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 Ephorus had said that this peninsula was inhabited by sixteen tribes, three of which were Grecian, and the rest barbarous, with the exception of the mixed nations; he placed on the sea-coast Cilicians, Pamphylians, Lycians, Bithynians, Paphlagonians, Mariandyni, Troes, and Carians; and in the interior, Pisidians, Mysians, Chalybes, Phrygians, and Milyæ.1 Apollodorus, when discussing this position, says there is a seventeenth tribe, the Galatians, who are more recent than the time of Ephorus; that of the sixteen tribes mentioned, the Greeks were not settled (in the peninsula) at the period of the Trojan war, and that time has produced great intermixture and confusion among the barbarous nations. Homer, he continues, recites in his Catalogue the Troes, and those now called Paphlagonians, Mysians, Phrygians, Carians, Lycians, Meionians, instead of Lydians and other unknown people, as Halizoni and Caucones; nations besides not mentioned in the Catalogue but elsewhere, as Ceteii, Solymi, the Cilicians from the plain of Thebe, and Leleges. But the Pamphylians, Bithynians, Mariandyni, Pisidians, and Chalybes, Milyæ, and Cappadocians are nowhere mentioned by the poet; some because they did not then inhabit these places, and some because they were surrounded by other tribes, as Idrieis and Termilæ by Carians, Doliones and Bebryces by Phrygians.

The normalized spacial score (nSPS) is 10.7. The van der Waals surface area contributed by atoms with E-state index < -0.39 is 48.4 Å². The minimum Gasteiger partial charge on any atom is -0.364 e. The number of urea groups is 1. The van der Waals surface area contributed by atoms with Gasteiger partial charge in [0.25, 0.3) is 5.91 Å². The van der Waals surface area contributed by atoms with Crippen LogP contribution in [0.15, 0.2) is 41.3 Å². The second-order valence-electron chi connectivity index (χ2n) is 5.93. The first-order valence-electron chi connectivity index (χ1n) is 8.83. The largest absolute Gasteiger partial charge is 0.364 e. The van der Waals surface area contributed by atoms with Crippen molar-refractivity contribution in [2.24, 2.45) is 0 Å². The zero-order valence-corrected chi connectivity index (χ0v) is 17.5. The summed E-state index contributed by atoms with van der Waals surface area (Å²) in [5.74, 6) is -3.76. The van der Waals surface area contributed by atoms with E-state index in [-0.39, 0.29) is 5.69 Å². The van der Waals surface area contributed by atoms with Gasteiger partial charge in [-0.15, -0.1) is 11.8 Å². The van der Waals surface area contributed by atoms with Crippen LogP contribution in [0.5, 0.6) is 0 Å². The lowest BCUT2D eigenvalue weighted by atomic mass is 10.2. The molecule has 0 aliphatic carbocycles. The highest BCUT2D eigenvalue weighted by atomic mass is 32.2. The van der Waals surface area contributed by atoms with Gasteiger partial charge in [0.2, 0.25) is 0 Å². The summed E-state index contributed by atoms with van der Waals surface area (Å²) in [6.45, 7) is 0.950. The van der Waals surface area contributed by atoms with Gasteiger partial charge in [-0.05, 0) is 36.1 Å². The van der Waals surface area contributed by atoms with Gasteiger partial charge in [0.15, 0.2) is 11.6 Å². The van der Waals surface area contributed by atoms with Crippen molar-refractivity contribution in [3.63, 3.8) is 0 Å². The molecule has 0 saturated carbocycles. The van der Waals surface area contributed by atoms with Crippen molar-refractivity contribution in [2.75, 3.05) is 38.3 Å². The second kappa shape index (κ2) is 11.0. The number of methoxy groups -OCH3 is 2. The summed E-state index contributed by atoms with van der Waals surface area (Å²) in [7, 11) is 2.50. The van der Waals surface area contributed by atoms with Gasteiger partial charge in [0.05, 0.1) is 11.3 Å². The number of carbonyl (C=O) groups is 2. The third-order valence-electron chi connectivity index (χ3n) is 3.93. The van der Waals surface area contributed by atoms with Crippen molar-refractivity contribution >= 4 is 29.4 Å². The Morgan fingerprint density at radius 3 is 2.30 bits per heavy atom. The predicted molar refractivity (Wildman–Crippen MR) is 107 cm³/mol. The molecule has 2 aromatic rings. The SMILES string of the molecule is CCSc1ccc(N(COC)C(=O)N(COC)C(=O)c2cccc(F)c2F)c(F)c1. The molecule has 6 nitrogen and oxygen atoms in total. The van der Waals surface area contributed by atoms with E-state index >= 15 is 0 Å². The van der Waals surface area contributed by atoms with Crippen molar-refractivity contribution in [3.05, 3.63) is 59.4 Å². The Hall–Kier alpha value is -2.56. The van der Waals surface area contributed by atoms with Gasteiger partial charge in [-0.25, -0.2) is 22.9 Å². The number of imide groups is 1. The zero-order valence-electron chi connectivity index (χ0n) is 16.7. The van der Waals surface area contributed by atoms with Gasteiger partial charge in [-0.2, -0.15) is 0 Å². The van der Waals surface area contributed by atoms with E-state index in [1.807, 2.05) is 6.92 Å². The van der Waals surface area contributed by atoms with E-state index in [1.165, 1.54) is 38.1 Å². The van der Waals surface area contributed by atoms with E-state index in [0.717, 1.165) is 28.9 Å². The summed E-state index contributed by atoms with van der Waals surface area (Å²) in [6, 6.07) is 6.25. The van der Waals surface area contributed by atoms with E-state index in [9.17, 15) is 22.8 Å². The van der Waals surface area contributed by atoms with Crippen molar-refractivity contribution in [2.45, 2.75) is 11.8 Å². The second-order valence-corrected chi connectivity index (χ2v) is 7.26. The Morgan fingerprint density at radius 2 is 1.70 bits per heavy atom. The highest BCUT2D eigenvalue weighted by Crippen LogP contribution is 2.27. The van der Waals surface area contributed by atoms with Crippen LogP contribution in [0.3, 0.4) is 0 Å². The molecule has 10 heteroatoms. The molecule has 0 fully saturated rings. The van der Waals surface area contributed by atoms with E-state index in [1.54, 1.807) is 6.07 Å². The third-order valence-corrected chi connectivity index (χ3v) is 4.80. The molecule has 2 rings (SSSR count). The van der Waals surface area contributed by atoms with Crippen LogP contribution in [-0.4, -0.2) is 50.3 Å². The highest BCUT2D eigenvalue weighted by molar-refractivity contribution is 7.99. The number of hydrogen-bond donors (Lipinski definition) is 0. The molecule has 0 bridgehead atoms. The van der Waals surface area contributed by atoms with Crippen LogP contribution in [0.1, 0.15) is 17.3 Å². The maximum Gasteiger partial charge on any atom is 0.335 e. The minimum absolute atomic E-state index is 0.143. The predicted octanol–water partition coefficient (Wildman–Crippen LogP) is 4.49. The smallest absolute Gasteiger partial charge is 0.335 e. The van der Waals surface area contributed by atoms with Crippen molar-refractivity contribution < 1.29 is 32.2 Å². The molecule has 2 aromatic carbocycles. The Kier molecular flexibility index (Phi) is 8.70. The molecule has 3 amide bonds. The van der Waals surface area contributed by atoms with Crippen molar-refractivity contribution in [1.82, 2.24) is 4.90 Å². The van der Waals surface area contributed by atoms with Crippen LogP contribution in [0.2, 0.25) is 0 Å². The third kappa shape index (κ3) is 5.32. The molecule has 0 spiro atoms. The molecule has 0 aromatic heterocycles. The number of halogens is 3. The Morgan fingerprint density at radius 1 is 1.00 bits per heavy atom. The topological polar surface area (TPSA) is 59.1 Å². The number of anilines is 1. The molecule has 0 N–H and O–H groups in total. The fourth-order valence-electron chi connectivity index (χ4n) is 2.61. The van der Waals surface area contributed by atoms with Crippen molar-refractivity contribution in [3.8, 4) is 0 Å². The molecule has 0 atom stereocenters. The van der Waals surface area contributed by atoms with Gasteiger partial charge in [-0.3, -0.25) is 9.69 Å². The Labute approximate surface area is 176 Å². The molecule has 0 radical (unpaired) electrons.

1 Scymnus of Chios counts fifteen nations who occupied this peninsula, namely, three Greek and twelve barbarian. The latter were Cilicians, Lycians, Carians, Maryandini, Paphlagonians, Pamphylians, Chalybes, Cappadocians, Pisidians, Lydians, Mysians, and Phrygians. In this list the Bithynians, Trojans, and Milyæ are not mentioned; but in it are found the Cappadocians and Lydians—two nations whom, according to Strabo, Ephorus has not mentioned. This discrepancy is the more remarkable as Scymnus must have taken the list from Ephorus himself.
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